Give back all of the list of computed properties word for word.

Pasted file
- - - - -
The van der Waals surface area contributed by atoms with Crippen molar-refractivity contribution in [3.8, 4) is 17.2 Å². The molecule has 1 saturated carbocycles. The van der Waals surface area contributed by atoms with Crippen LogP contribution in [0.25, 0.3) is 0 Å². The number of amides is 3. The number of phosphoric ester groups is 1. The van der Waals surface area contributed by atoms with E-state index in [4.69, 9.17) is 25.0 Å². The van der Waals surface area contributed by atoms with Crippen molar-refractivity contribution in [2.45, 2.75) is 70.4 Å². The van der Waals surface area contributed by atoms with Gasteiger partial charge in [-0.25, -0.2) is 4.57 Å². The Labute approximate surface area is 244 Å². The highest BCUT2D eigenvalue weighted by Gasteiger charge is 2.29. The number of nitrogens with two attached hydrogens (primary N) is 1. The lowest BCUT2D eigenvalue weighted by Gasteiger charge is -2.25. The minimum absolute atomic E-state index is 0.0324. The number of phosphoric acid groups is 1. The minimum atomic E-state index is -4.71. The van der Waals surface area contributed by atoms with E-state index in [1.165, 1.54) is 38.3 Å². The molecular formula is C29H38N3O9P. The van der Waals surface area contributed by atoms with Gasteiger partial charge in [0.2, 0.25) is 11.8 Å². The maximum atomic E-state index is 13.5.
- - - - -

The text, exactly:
The van der Waals surface area contributed by atoms with Crippen molar-refractivity contribution in [3.8, 4) is 17.2 Å². The molecule has 1 saturated carbocycles. The van der Waals surface area contributed by atoms with Crippen LogP contribution in [0.25, 0.3) is 0 Å². The number of amides is 3. The number of phosphoric ester groups is 1. The van der Waals surface area contributed by atoms with E-state index in [4.69, 9.17) is 25.0 Å². The van der Waals surface area contributed by atoms with Crippen molar-refractivity contribution in [2.45, 2.75) is 70.4 Å². The van der Waals surface area contributed by atoms with Gasteiger partial charge in [-0.25, -0.2) is 4.57 Å². The Labute approximate surface area is 244 Å². The highest BCUT2D eigenvalue weighted by Gasteiger charge is 2.29. The number of nitrogens with two attached hydrogens (primary N) is 1. The lowest BCUT2D eigenvalue weighted by Gasteiger charge is -2.25. The minimum absolute atomic E-state index is 0.0324. The number of phosphoric acid groups is 1. The minimum atomic E-state index is -4.71. The van der Waals surface area contributed by atoms with E-state index in [1.165, 1.54) is 38.3 Å². The molecular formula is C29H38N3O9P. The van der Waals surface area contributed by atoms with Gasteiger partial charge in [0.2, 0.25) is 11.8 Å². The maximum atomic E-state index is 13.5.